A first API call: What deployments are there?

As a first API call, let’s use a GET request to retrieve information about existing Elasticsearch clusters that are part of deployments:

curl -k -X GET -u $USER:$PASSWORD https://$COORDINATOR_HOST:12443/api/v1/clusters/elasticsearch
{
  "return_count": 2,
  "elasticsearch_clusters": [{
    "cluster_name": "logging-and-metrics",
    "associated_apm_clusters": [],
    "plan_info": {
      "healthy": true,
      "history": []
    },
    ...
    ]
    }
    ...
    "cluster_id": "fbbc90c8540843adaa4304b4a5cf9eba"
  }, {
    "cluster_name": "admin-console-elasticsearch",
    "associated_apm_clusters": [],
    "plan_info": {
      "healthy": true,
      "history": []
    },
    ...
    ]
    }
    ...
    ,
    "external_links": [],
    "cluster_id": "4e8c2d90e94b4a1a9a9b2c83145a8df1"
  }]
}

A user with sufficient privileges, such as the admin user

The password for the user

A host that you installed Elastic Cloud Enterprise on that holds the coordinator role

To simplify things, we’ve omitted some sections from the JSON output. There are two Elasticsearch clusters, logging-and-metrics and admin-console-elasticsearch which are part of deployments that get created with every installation of Elastic Cloud Enterprise. Take care when modifying these clusters, as they are part of the control plane of ECE. To keep your installation safe, some operations are not allowed on these clusters, but we do recommend that you enable fault tolerance and resize them.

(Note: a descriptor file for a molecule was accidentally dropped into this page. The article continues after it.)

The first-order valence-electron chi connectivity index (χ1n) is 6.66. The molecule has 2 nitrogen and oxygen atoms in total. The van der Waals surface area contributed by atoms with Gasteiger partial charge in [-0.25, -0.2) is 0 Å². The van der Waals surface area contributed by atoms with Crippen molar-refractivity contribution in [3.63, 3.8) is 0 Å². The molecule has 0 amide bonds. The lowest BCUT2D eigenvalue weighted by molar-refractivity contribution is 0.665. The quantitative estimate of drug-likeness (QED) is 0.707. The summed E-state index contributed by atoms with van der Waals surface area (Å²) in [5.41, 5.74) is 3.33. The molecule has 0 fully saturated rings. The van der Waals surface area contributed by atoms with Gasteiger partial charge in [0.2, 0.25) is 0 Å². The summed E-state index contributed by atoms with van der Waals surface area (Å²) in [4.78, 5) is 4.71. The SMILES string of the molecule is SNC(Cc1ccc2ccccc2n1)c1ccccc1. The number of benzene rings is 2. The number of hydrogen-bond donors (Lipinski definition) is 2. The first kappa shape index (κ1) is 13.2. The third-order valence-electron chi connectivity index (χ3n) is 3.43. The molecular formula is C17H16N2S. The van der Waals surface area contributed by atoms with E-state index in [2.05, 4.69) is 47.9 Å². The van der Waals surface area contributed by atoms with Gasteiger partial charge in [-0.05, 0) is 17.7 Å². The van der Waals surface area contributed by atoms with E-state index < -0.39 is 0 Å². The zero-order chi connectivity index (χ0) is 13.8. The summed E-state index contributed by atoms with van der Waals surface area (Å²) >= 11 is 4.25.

A note on terminology

If this is your first time using the ECE API, some of the terminology in the JSON output will likely be unfamiliar. For example, there is a reference to the term “plan” in output fields such as plan_info. A plan is just a cluster configuration that gets applied to a cluster. When you change a cluster to resize it, for example, you are applying a new plan.

In the UI, there are also many references to deployments that Elasticsearch clusters, Kibana instances, and other products of the Elastic Stack running on ECE are grouped into. If you look at the JSON output, you will notice that there is no mention of deployments at all. The reason for this is that the entire plan for a cluster is part of a deployment. For example: When you are running an Elasticsearch cluster that has a Kibana instance associated with it, you are running a deployment.